European Parliament votes against controversial copyright law

European Parliament votes against controversial copyright law

European Parliament votes against controversial copyright law

Indeed, earlier this week Italy Wikipedia shut down for a day in protest at the plans, which co-founder Jimmy Wales has described as "disastrous".

The second is article 13, which would require online platforms (YouTube, Instagram etc) to install filters to prevent users from uploading copyrighted materials or seek licences to display content.

Moreover, tracking the progress of the directive has proved hard since it was first proposed in September 2016, with the draft subject to multiple changes and revisions.

They refused to give Voss a negotiating mandate.

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Similar ancillary copyright laws have previously been enacted in Germany and Spain - and in the latter market, where the licensing requirement was not flexible, Google News closed up shop entirely, leading, say critics, to decreased traffic referrals to Spanish news sites. Until then, it seems that freedom of speech on the internet is safe, allowing users to meme it up without worry.

The link tax would make any publisher pay for referring to another article, even if that means sending traffic to the original source.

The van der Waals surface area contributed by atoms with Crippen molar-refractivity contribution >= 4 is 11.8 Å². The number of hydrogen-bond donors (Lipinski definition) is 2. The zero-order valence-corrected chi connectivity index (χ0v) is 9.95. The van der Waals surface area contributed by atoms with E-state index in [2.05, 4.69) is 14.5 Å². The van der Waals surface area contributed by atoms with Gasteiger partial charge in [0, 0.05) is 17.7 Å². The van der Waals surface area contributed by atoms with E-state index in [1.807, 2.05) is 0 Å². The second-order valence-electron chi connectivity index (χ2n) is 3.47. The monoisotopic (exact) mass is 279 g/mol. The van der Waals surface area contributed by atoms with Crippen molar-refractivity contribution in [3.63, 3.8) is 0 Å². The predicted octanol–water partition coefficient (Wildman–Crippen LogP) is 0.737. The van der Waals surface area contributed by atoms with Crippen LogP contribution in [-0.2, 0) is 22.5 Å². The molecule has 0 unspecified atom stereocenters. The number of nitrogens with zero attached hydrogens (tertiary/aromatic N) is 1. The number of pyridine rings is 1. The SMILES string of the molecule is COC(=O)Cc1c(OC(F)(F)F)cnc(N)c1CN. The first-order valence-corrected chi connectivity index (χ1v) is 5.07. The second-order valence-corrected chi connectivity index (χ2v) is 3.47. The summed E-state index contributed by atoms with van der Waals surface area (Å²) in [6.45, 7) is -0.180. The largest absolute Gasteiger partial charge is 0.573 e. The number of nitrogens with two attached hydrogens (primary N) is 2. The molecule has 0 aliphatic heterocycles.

The most controversial point of the draft Directive is certainly the so-called "value gap" provision, which intends to ensure that right holders receive a fair remuneration for their creative work made public online by third parties.

'Be transparent towards rightholders and shall inform rightholders of the measures employed, their implementation, as well as when relevant, shall periodically report on the use of the works and other subject-matter'.

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Proponents of the reform, like Europe's Society of Authors, Composers and Publishers (SACEM) and former Beatles star Paul McCartney, believe the law would put more money in the hands of the creators.

David El Sayegh, the secretary-general of PRS's French counterpart, Sacem, comments: "This vote is a setback but it is not the end".

The Privacy Shield deal governing transatlantic data flows should be suspended if the United States doesn't comply by 1 September, the European Parliament has said. "I look forward to supporting colleagues in that and will continue to be active in efforts to strike a balance that works for everyone", explains Alyn Smith MEP, SNP member of the European Parliament for Scotland.

The executive director of the Open Rights Group Jim Killock welcomed the decision.

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Citizens have made themselves heard via thousands of emails and tweets, hundreds of calls and a petition signed by almost 1 million people.

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